Very nice book. The extensive quotes from interviews and other sources are really interesting and work well in this context. This is not designed as a...moreVery nice book. The extensive quotes from interviews and other sources are really interesting and work well in this context. This is not designed as a comprehensive account of The Velvets, but it is a very rich slice of the story. The photographs are really great, giving an additional personality and account to this fascinating group and the people around them.
The framing argument about everyone making everyone up-tight and that the success of the band and the E.P.I. came through these tensions and conflicts might seem a bit forced, but is also a very interesting and rather provocative assertion. Sterling Morrison's intro suggests the up-tightness might be played a bit heavy, at the detriment of the sheer fun of being in the Velvet Underground. This intro, however, generates its own tension between the book, its subject and readers - up-tightness continues. Also, there is quite a bit of evidence within the albums to support this claim, particularly in the first two. "Sister Ray" excels to a great degree because doing the song in one take meant each member fought for prominence in the song. Conflict has often bred remarkable artistic achievements, though it doesn't breed band longevity for obvious reasons.
This is a fine entry point to the history of The Velvet Underground. Its lacking in its discussion of the post-Cale work, which kind of does a disservice to everyone involved in those records. But it remains an informative, accessible and short introduction to an important band whose work remains fascinating, challenging and rewarding. (less)
Admittedly, I did not read the entire book, but only the parts that most directly connected to what I'm currently studying. But what I read was quite...moreAdmittedly, I did not read the entire book, but only the parts that most directly connected to what I'm currently studying. But what I read was quite good. This book is so big and the essays are prone to overlap, repeating information (the essay "Modernist Drama: Wedekind to Brecht" repeats several points about German Expressionism already made in the essay specifically about that), but it still is a useful book, especially if you read it more topically rather than straight through. While much work on Modernism has been done since this book was first published in the 70s, this anthology still seems a valuable contribution to Modernism and the different movements contained therein. I'll get to the rest of the book another time.(less)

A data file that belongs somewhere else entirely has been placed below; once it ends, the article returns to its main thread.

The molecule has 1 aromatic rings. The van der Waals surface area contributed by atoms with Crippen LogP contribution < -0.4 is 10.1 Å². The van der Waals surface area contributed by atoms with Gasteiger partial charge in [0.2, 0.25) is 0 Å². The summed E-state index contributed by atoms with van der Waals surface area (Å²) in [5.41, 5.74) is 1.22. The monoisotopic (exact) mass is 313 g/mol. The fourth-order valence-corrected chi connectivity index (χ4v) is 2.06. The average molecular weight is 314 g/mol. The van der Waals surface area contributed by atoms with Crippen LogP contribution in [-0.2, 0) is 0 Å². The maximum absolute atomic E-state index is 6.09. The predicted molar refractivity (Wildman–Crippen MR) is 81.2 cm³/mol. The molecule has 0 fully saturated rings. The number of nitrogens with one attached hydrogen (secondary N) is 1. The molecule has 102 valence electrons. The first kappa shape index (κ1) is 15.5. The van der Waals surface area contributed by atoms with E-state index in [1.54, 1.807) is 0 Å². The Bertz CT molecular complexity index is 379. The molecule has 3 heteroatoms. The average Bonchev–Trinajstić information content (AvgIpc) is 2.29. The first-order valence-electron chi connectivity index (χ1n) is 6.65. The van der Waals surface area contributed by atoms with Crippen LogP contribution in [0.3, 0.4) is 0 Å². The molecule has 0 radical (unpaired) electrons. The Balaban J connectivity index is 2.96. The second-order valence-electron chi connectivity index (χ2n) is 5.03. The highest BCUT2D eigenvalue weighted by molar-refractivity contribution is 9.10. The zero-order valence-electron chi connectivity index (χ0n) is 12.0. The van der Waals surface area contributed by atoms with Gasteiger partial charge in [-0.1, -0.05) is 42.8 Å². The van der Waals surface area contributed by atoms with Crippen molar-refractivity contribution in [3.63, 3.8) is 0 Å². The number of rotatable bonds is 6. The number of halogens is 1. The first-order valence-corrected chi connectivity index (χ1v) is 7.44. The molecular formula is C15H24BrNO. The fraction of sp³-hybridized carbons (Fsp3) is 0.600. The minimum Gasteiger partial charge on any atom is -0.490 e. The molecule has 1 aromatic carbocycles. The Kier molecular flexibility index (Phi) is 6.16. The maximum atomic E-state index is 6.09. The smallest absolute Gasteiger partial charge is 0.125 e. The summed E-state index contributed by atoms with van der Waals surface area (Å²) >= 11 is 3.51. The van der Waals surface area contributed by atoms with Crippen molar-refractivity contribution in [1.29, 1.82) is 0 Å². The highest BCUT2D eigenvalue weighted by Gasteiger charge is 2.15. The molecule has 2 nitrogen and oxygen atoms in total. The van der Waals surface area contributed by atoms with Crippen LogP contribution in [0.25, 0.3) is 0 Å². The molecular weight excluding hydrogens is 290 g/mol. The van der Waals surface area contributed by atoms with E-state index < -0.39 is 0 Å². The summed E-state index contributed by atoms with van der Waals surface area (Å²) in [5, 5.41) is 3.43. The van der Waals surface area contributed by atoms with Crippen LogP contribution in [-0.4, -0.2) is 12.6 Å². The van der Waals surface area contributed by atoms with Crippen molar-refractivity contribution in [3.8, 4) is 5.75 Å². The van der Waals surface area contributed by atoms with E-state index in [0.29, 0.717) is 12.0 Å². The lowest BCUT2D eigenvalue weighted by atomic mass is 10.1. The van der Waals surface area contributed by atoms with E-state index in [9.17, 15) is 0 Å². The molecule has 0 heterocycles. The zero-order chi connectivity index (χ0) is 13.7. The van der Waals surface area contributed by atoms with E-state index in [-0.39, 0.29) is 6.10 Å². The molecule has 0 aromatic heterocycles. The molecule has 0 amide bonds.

Seeing how Peter Gay spent five books on the Victorian middle class already, to cover the same ground in a single book, clocking in at just under 300...moreSeeing how Peter Gay spent five books on the Victorian middle class already, to cover the same ground in a single book, clocking in at just under 300 pages, seems like an editing project I don't wish on anyone. But sometimes you need a book of manageable length to introduce the period to readers lacking the gumption to down five volumes on the Victorian Age (I confess my interest in Victorian history doesn't run that deep). For this reason, I'm willing to cut Gay some slack on how quickly he moves through his subject and how, even while trying to dig into the particulars and the complexities, he has to gloss over some things.
That being said, Gay at times reveals a certain annoying admiration for the Victorian bourgeoisie that causes him to completely sidestep some rather important aspects of that time and culture. The biggest transgression might be the complete omission of the Victorian era's colonial exploits, which most certainly connected to middle-class society -- Gay goes to great pains to assert how important the middle-class was to all other aspects of Victorian life, so by that logic, they would have also been involved in colonial issues as well. This seems a convenient negation given that he calls the twentieth century a far more barbaric century than the nineteenth. Such comparisons often seem boring anyway and just a way of praising one era at the expense of another -- a lazy tactic.